Amidst Gottmann's political geographies of circulation and territory, water played a crucial, if discreet, role. From ancient times through to the post-1945 new world order, Gottmann thought through the geo-political effects of hydrological competition. In this paper, I sketch this facet of Gottmann's thought by examining published writings and archival sources from 1948 to 1955. In this journey, I begin by tracing his increasing fascination with the geopolitical potential of dams, regional planning and cloud-seeding in the United States, Europe and the Middle East. First enchanted by the Rooseveltian Tennessee Valley Authority model and its diplomatic uses, Gottmann gradually sophisticated his thinking in the context of Arab-Israli hydric conflicts. Interestingly, however, this reflection on water politics after 1945, also led Gottmann to revise his account of the relations between hydrology and territory historically. Teaching in Sciences-Po in the mid 1950s, Gottmann recuperated ideas of his teacher E.F. Gautier and combined them with Solly Zuckermann's account of territoriality to query the psychological and material forces at play behind the emergence of territorial institutions in ancient civilizations. Thus, I claim, Gottmmann's postwar reflections on hydric geo-politics offer a rich conceptual episode, which shows modernist enthusiasm with new models of geo-technology and regional planning being balanced against a more wary geopolitical and historicist sensibility. For our own time, so rife with urgency over global environmental governance, this episode offers a fruitful example to challenge certainties and skepticism alike with regards to our own ideas about environmental geopolitics.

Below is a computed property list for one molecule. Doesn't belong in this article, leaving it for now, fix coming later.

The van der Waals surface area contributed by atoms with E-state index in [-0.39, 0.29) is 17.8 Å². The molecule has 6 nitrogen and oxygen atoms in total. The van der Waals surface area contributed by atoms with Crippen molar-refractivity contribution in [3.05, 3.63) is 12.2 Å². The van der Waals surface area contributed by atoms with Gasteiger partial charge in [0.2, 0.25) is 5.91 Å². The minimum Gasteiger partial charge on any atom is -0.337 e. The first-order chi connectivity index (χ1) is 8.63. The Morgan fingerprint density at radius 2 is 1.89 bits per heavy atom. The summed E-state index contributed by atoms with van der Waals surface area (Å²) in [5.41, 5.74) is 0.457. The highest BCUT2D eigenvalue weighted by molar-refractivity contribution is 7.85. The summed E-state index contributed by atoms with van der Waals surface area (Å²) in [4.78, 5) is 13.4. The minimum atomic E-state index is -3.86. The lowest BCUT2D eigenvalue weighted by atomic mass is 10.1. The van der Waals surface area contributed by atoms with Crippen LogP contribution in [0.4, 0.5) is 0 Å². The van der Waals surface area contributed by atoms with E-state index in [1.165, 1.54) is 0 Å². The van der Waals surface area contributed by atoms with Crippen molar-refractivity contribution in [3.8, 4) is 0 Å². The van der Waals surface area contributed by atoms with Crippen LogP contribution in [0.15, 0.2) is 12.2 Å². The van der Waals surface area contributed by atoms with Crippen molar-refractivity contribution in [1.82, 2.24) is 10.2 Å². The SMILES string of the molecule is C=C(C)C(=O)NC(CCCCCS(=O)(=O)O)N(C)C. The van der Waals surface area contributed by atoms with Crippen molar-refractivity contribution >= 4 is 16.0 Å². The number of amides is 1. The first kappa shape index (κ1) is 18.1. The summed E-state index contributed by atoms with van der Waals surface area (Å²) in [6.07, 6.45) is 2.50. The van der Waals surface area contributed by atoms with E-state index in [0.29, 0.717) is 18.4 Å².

Keywords: Jean Gottmann|History of Geographical Thought|Territory|Environmental Change|Geopolitics